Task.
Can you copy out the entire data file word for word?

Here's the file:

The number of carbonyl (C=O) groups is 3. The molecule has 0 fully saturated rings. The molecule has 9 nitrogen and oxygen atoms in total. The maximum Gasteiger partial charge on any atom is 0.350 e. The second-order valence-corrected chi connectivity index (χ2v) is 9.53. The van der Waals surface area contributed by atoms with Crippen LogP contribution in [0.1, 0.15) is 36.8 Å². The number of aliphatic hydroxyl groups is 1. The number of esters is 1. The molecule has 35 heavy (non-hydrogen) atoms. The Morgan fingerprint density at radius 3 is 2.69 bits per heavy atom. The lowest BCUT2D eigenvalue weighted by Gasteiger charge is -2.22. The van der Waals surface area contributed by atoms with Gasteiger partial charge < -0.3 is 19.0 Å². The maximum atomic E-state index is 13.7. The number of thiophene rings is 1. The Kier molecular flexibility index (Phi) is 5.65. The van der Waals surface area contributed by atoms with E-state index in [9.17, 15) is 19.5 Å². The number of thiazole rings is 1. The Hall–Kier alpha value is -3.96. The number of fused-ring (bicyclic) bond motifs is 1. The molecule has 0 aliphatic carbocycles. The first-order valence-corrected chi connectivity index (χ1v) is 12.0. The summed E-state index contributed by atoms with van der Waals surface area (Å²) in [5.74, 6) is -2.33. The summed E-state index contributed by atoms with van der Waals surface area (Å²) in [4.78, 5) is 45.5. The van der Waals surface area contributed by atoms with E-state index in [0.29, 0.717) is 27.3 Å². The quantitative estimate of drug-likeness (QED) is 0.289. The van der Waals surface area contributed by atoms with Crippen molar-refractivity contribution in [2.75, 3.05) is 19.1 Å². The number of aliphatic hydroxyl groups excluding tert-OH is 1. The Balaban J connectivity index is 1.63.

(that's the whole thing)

The number of carbonyl (C=O) groups is 3. The molecule has 0 fully saturated rings. The molecule has 9 nitrogen and oxygen atoms in total. The maximum Gasteiger partial charge on any atom is 0.350 e. The second-order valence-corrected chi connectivity index (χ2v) is 9.53. The van der Waals surface area contributed by atoms with Crippen LogP contribution in [0.1, 0.15) is 36.8 Å². The number of aliphatic hydroxyl groups is 1. The number of esters is 1. The molecule has 35 heavy (non-hydrogen) atoms. The Morgan fingerprint density at radius 3 is 2.69 bits per heavy atom. The lowest BCUT2D eigenvalue weighted by Gasteiger charge is -2.22. The van der Waals surface area contributed by atoms with Gasteiger partial charge < -0.3 is 19.0 Å². The maximum atomic E-state index is 13.7. The number of thiophene rings is 1. The Kier molecular flexibility index (Phi) is 5.65. The van der Waals surface area contributed by atoms with E-state index in [9.17, 15) is 19.5 Å². The number of thiazole rings is 1. The Hall–Kier alpha value is -3.96. The number of fused-ring (bicyclic) bond motifs is 1. The molecule has 0 aliphatic carbocycles. The first-order valence-corrected chi connectivity index (χ1v) is 12.0. The summed E-state index contributed by atoms with van der Waals surface area (Å²) in [5.74, 6) is -2.33. The summed E-state index contributed by atoms with van der Waals surface area (Å²) in [4.78, 5) is 45.5. The van der Waals surface area contributed by atoms with E-state index in [0.29, 0.717) is 27.3 Å². The quantitative estimate of drug-likeness (QED) is 0.289. The van der Waals surface area contributed by atoms with Crippen molar-refractivity contribution in [2.75, 3.05) is 19.1 Å². The number of aliphatic hydroxyl groups excluding tert-OH is 1. The Balaban J connectivity index is 1.63.